Hypothalamic dysfunction as a key mechanism for alcoholic liver disease

Sandra Helinski

Christoph Buettner. Diabetes, Obesity and Metabolism Institute, Icahn School of Medicine at Mount Sinai, One Gustave L. Levy Place, New York, NY 10029.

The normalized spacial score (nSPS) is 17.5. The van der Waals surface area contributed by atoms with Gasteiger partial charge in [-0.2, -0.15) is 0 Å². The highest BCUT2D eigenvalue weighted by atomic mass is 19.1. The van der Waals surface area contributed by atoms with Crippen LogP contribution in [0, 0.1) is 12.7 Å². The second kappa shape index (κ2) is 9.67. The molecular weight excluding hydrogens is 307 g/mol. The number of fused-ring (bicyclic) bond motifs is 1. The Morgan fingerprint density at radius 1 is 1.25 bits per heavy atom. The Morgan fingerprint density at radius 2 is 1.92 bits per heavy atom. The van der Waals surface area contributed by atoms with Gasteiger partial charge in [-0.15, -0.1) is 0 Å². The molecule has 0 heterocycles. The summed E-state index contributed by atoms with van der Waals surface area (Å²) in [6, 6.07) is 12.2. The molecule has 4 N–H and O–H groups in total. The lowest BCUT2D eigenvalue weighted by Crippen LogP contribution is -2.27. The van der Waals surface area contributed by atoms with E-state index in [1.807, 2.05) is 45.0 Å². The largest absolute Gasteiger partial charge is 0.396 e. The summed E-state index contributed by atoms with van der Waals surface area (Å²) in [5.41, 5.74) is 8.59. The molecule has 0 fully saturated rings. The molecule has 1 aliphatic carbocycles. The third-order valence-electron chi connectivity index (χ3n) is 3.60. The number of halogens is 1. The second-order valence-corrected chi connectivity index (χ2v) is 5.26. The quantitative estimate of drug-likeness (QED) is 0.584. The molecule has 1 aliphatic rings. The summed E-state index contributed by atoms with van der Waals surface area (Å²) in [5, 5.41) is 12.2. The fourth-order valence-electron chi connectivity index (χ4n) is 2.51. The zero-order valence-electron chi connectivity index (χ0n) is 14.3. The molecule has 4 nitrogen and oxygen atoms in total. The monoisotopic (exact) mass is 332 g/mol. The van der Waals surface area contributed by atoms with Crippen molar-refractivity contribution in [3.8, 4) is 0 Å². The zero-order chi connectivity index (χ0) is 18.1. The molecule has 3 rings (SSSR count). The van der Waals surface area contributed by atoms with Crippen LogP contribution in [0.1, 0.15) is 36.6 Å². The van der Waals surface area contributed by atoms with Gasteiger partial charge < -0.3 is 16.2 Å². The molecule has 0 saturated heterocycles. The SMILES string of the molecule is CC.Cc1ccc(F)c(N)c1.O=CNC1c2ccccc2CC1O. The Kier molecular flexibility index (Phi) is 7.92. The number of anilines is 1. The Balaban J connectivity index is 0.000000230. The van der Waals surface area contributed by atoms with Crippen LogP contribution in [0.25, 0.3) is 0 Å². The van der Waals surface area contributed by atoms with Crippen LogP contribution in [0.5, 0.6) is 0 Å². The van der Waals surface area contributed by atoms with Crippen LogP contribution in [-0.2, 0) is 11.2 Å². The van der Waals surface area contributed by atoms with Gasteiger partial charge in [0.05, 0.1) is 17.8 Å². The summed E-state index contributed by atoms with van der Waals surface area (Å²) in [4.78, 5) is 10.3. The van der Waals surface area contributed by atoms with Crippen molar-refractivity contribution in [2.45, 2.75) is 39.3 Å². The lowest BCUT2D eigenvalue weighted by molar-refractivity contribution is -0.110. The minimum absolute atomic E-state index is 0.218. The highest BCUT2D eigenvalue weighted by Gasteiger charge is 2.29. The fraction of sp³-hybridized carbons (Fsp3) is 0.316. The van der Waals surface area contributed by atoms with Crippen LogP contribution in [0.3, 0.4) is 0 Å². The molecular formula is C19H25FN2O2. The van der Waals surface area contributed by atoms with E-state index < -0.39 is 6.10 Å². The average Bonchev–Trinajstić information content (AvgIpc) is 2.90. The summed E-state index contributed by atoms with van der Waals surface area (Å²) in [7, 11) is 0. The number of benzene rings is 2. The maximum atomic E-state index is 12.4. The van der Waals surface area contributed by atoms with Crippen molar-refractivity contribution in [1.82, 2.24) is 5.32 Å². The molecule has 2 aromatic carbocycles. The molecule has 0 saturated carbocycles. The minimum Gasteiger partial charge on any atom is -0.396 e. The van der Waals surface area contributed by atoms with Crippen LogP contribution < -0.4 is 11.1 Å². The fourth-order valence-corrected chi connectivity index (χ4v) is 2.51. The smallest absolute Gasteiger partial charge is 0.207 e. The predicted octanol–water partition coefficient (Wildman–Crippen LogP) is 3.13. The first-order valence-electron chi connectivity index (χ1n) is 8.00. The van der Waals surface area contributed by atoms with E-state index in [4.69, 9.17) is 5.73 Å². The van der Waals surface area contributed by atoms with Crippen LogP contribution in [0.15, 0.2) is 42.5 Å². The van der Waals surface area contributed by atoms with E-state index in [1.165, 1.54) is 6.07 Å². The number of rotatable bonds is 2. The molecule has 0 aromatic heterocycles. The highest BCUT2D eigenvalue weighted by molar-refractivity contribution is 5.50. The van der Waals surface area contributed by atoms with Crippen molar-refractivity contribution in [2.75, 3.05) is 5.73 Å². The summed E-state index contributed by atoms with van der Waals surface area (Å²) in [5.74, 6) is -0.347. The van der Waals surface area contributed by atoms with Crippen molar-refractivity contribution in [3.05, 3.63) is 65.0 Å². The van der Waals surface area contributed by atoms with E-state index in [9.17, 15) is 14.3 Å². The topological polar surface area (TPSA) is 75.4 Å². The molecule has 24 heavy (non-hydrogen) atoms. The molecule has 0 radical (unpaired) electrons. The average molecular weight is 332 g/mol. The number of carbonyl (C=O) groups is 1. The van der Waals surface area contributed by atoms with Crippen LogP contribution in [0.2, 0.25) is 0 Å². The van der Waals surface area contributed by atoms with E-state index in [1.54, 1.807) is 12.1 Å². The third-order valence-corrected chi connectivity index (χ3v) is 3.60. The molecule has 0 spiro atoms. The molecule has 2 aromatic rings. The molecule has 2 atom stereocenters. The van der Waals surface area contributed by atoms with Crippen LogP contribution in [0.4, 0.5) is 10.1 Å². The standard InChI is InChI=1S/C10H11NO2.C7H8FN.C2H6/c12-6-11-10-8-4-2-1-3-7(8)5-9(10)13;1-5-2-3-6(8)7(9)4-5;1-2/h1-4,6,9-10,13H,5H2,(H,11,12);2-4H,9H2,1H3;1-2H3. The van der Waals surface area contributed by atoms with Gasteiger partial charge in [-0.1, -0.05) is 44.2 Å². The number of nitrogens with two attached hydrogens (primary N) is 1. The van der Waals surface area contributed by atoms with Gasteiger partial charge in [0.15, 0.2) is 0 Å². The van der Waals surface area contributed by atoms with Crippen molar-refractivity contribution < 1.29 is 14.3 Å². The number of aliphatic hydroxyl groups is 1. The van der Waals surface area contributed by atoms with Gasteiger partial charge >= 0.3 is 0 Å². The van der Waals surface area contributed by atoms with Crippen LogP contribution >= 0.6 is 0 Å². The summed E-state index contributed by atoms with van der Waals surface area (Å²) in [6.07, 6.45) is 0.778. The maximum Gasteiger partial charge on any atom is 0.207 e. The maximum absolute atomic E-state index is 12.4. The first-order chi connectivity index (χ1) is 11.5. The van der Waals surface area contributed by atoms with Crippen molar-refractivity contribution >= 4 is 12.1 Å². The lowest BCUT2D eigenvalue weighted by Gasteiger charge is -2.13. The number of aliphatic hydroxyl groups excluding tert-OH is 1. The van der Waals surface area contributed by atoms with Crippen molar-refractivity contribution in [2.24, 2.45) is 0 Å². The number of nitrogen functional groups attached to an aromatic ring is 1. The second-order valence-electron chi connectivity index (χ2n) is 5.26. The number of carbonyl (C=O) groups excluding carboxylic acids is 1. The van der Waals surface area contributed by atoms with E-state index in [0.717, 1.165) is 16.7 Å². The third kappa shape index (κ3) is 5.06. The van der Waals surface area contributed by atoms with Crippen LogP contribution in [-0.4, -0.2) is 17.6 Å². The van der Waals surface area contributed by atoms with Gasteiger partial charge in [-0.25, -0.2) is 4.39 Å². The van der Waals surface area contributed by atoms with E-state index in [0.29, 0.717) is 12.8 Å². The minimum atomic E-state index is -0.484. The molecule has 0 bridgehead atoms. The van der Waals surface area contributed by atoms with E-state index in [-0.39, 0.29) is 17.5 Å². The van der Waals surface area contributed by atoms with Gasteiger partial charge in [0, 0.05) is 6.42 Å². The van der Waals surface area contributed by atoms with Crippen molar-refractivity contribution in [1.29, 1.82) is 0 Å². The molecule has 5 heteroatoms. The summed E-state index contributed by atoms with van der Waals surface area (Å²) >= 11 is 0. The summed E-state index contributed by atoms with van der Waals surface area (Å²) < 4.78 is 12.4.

Hepatic steatosis is a key feature in alcoholic liver disease (ALD) and is also thought to represent an important pathophysiological step during ALD development. Insulin is a key regulator of metabolism and exerts some of its effect by signaling in the CNS, where it restrains hepatic glucose production and lipolysis in adipose tissue for example, the latter through dampening of sympathetic outflow to adipose tissue. Our laboratory has previously demonstrated that binge drinking impairs brain insulin action in rats, defined as the ability of brain insulin to suppress hepatic glucose production and white adipose tissue (WAT) lipolysis (Lindtner et al, SciTraMed, 2013). Preventing brain insulin resistance during binge drinking through the pharmacological inhibition of protein-tyrosine phosphatase 1β (PTP1β), a negative regulator of insulin signaling, prevented the glucose intolerance seen after binge drinking. Thus, we propose that alcohol binging impairs brain insulin action, which increases sympathetic outflow to WAT resulting in unrestrained lipolysis and hepatic steatosis. Here we present studies examining the role of adipose tissue lipolysis in alcohol induced adipose tissue inflammation and hepatic steatosis using both conditional knock out mouse models and pharmacological inhibition of lipolysis. These studies provide support for the paradigm that the brain-adipose axis plays an important role in ALD.